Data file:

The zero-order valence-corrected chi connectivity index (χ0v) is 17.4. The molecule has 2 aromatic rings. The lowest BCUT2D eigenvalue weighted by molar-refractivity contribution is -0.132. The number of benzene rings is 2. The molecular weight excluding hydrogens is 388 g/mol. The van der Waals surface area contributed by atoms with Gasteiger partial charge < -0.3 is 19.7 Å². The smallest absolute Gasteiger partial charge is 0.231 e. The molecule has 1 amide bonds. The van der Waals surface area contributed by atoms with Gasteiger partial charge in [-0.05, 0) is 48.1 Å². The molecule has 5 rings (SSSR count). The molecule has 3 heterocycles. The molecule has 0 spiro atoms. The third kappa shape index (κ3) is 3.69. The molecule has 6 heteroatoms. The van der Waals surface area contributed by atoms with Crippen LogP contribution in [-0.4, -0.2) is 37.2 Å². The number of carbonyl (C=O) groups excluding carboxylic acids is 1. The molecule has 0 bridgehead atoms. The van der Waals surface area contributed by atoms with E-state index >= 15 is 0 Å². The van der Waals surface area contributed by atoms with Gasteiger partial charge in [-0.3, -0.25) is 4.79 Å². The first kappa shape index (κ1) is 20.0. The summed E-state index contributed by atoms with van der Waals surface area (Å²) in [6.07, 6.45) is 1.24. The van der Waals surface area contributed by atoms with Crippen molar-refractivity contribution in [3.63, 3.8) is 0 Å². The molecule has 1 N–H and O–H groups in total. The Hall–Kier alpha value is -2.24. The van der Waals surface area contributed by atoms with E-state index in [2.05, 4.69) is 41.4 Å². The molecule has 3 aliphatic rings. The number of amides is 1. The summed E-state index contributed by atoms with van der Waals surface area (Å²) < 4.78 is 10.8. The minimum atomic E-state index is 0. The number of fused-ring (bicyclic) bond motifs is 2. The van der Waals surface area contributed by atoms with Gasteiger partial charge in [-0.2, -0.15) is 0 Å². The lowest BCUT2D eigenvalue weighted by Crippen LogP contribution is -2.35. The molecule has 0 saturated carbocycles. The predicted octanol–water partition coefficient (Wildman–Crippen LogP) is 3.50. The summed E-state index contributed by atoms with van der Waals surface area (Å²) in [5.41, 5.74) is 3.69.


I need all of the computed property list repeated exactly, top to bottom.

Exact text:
The zero-order valence-corrected chi connectivity index (χ0v) is 17.4. The molecule has 2 aromatic rings. The lowest BCUT2D eigenvalue weighted by molar-refractivity contribution is -0.132. The number of benzene rings is 2. The molecular weight excluding hydrogens is 388 g/mol. The van der Waals surface area contributed by atoms with Gasteiger partial charge < -0.3 is 19.7 Å². The smallest absolute Gasteiger partial charge is 0.231 e. The molecule has 1 amide bonds. The van der Waals surface area contributed by atoms with Gasteiger partial charge in [-0.05, 0) is 48.1 Å². The molecule has 5 rings (SSSR count). The molecule has 3 heterocycles. The molecule has 0 spiro atoms. The third kappa shape index (κ3) is 3.69. The molecule has 6 heteroatoms. The van der Waals surface area contributed by atoms with Crippen LogP contribution in [-0.4, -0.2) is 37.2 Å². The number of carbonyl (C=O) groups excluding carboxylic acids is 1. The molecule has 0 bridgehead atoms. The van der Waals surface area contributed by atoms with E-state index >= 15 is 0 Å². The van der Waals surface area contributed by atoms with Gasteiger partial charge in [-0.3, -0.25) is 4.79 Å². The first kappa shape index (κ1) is 20.0. The summed E-state index contributed by atoms with van der Waals surface area (Å²) in [6.07, 6.45) is 1.24. The van der Waals surface area contributed by atoms with Crippen molar-refractivity contribution in [3.63, 3.8) is 0 Å². The molecule has 1 N–H and O–H groups in total. The Hall–Kier alpha value is -2.24. The van der Waals surface area contributed by atoms with E-state index in [2.05, 4.69) is 41.4 Å². The molecule has 3 aliphatic rings. The number of amides is 1. The summed E-state index contributed by atoms with van der Waals surface area (Å²) < 4.78 is 10.8. The minimum atomic E-state index is 0. The number of fused-ring (bicyclic) bond motifs is 2. The van der Waals surface area contributed by atoms with Gasteiger partial charge in [-0.2, -0.15) is 0 Å². The lowest BCUT2D eigenvalue weighted by Crippen LogP contribution is -2.35. The molecule has 0 saturated carbocycles. The predicted octanol–water partition coefficient (Wildman–Crippen LogP) is 3.50. The summed E-state index contributed by atoms with van der Waals surface area (Å²) in [5.41, 5.74) is 3.69.